Slovenia’s Road Ahead – An interview with Eric van der Linden

DISCLAIMER: All opinions in this column reflect the views of the author(s), not of EURACTIV.COM Ltd.

Eric van der Linden arrived in Ljubljana in June
2000, as head of the European Commission Delegation to Slovenia.
The small Alpine nation is considered a frontrunner among EU
candidate countries. The recently released European Commission
report on Slovenia’s progress (available online here as a PDF file)
was also mostly positive.

We sat down to talk with Eric van der Linden
about Slovenia’s road ahead.

Central Europe Review: We often hear about what the
European Union can offer Slovenia in terms of development aid,
security, etc… but what can a small country like Slovenia (pop.
2,000,000) offer the EU?

Eric van der Linden: Slovenia, given its
geographic position, would be an asset for the European Union as
far as developing relations with southeastern Europe, and in
contributing to creating peace, security and stability, which are
necessary to have a really secure, stable Europe.

The Commission issues 13 regular reports on the
progress of candidate countries towards accession. What are your
thoughts on the recent report on Slovenia?

First of all, I think it was the most positive
report that has been written up until now. Enormous and significant
progress has been made in many, many areas, in particular an area
which we had until now underlined, like the backlog in court
cases.

A lot of progress has been made. Progress has
also been made in the important internal market issues, in justice
and home affairs. In fact, I could name practically all the
chapters. There is one area, and I mentioned this also in
Parliament [on 14 November], where more efforts are necessary but
the authorities are aware of this; it concerns regional policy.

Now, as far as the administrative capacity [of
Slovenia] is concerned-there is not a lack of it. In fact, I think
that Slovenia has a better record than most other candidate
countries, but more needs to be done. One thing is to transpose
community legislation into the national legal framework, another is
to implement it and to enforce the implementation. Institutions
have been created, and a lot has been accomplished, but more still
needs to be done.

You visited a high school in Maribor recently. How does the
reaction between generations differ with regard to the EU? And what
was the general response of students?

Well, I was positively surprised by the
questions raised by the students. It is very important to address
the students-be it of the last years of high school or
university-because they are also part of those who have to vote in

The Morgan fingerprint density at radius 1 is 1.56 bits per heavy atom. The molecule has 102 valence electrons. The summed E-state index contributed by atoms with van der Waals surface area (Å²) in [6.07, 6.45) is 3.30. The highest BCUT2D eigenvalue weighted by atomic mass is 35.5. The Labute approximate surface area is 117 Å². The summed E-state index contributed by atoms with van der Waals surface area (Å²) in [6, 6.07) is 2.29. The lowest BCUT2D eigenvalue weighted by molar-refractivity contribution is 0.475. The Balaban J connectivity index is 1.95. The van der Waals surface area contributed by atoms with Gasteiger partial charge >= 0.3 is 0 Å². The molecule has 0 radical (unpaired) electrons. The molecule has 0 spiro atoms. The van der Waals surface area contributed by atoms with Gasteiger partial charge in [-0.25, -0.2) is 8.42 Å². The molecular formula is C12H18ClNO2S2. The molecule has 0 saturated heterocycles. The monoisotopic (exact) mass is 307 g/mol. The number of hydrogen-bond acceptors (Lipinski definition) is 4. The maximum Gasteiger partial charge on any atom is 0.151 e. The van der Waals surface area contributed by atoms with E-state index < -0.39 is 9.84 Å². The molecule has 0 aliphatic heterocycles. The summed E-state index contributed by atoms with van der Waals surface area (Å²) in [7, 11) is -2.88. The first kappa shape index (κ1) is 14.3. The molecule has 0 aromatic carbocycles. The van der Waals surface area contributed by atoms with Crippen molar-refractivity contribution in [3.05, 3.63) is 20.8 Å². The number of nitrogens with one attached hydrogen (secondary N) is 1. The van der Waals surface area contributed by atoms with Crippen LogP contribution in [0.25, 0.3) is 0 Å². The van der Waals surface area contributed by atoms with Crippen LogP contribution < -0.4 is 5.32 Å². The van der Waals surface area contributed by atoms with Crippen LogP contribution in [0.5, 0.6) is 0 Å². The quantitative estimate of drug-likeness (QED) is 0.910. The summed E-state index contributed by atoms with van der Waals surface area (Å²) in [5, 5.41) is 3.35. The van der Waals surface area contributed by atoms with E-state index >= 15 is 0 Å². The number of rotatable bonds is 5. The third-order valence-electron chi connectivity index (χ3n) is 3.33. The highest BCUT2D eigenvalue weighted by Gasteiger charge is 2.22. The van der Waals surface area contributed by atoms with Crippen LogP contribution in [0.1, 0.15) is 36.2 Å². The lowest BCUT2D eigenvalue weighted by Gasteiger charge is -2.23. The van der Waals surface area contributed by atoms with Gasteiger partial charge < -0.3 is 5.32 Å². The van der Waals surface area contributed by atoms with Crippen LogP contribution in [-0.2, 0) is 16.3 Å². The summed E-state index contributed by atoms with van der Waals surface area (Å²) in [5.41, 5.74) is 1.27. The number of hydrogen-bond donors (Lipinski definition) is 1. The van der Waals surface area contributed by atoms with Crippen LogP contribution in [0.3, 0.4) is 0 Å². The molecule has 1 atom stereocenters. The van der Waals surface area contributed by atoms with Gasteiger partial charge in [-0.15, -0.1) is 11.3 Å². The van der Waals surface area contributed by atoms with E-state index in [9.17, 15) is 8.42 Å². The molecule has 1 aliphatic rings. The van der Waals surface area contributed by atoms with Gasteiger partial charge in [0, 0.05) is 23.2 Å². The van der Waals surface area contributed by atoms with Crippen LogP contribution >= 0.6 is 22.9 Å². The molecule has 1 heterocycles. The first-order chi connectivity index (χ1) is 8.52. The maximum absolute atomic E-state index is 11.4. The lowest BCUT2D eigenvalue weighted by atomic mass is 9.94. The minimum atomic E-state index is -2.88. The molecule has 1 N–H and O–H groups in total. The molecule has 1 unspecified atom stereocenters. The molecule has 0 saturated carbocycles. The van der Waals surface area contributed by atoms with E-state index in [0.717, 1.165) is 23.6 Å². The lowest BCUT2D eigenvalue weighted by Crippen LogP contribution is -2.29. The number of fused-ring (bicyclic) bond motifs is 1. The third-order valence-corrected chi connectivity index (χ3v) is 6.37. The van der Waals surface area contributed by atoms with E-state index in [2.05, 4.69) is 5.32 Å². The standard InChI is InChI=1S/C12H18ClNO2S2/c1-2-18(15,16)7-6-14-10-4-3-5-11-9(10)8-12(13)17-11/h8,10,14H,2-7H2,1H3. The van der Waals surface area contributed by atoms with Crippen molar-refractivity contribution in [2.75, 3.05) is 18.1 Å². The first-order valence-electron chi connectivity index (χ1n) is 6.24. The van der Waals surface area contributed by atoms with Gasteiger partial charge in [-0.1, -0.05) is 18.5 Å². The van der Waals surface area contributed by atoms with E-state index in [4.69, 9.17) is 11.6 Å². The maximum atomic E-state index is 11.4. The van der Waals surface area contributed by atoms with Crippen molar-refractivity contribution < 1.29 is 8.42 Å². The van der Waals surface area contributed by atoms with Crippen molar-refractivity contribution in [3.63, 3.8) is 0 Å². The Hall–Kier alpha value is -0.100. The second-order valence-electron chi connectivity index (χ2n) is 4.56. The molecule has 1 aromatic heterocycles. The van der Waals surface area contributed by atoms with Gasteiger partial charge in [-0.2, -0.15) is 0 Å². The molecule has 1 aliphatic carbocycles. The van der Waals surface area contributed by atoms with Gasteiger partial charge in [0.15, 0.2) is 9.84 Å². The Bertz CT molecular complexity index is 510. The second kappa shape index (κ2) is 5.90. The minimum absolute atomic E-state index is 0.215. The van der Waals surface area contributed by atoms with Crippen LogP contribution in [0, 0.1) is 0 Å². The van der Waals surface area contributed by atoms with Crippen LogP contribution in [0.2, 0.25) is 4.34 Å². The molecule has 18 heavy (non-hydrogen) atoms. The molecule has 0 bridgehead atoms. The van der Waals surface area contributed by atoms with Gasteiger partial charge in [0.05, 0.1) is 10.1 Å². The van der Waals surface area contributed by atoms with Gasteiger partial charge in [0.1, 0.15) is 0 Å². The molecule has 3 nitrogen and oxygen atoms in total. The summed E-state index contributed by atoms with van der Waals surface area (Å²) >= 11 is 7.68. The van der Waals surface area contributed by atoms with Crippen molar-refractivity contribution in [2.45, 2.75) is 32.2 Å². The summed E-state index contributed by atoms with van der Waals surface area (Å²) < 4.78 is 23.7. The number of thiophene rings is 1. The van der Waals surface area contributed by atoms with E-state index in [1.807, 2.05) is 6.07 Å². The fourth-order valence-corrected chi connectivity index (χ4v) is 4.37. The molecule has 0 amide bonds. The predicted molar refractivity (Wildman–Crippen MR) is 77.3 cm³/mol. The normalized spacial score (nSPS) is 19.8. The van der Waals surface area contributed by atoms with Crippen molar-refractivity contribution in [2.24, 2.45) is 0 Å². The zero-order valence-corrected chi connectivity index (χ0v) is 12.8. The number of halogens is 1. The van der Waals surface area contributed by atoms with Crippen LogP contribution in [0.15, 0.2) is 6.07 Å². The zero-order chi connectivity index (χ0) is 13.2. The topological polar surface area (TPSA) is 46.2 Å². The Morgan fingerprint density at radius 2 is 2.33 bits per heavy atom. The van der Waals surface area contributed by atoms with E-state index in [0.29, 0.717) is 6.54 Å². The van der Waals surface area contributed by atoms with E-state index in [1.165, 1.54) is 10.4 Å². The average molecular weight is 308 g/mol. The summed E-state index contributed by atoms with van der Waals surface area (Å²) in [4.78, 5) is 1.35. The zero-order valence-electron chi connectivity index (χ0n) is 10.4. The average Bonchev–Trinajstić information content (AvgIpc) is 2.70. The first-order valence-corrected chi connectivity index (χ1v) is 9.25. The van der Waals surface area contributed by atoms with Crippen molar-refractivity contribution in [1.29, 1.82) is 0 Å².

a referendum for or against membership.

Eurobarometer [public opinion surveys conducted
on behalf of the European Commission] has shown that the younger
generation is rather skeptical as far as the Euro is concerned. So
I find it of prime importance to speak in high schools and I must
say that the aggressiveness of some of the questions greatly
impressed me.

And what impressed me even more is the degree of
information of the students on EU questions. They clearly listen
carefully to the news. They read and they think. And I believe that
for the future of Europe this is a very healthy development.

What do you tell Slovenes about the soon-to-arrive
Euro?

The main message is that when you are a tourist
and you are traveling between member states you will not undergo
exchange costs anymore. When you get money in a cash-withdrawal
system in Barcelona, you can pay with the same money in Copenhagen
and in Rome, so there is a practical advantage also.

For the business community, it is of course
necessary that they adapt to this as well. And for those Slovene
nationals who have some EU currencies in their portfolio, they have
to know that there are deadlines within which they can change this
money into Euros.

One issue that has come up is national sovereignty and
Slovene feelings of statehood. As we know, Slovenia declared
independence from a federal structure (the former Yugoslavia) just
ten years ago. It is now set to join the EU by 2004. Is identity an
important concern? Should it be?

I understand this concern, because the country
is young and people think that they will go into a gigantic club,
so that their own character is going to be lost. Well, my reply is
simply that Europe is a Europe of diversity. The Danes maintain
their character, the Dutch maintain their character, and so on for
various member states, of course. And there is no risk whatsoever,
in my view, that Slovene identity will be lost.

Now, as far as sovereignty is concerned, clearly
a bit of sovereignty will have to go to Brussels, where the EU will
have its say over various aspects of policy. But this is something
that all candidate countries are well aware of, and most of
them-including Slovenia-have made the constitutional amendments
that will allow for this to take place.

Is it reasonable to assume that Slovenia will make it into
the European Union by 2004? That they will cut their inflation rate
and solve other problems?

In all honesty, I think that the problems that
Slovenia has left to address are probably of a more modest nature
than those which many other candidate countries-within the
remaining time frame-have to address. So there are a number of
outstanding issues. They are well known, and they will be
tackled.

There are two schools of thought about EU expansion, which
can be summed up with the terms “little bang” (a small wave of
initial applicants) and “big bang” (many at once). How does
Slovenia fit into this and what is your opinion about it?

Well, whether there will be a big or a small
bang, Slovenia will be part of the bang.

For more Central Europe Review analyses go to
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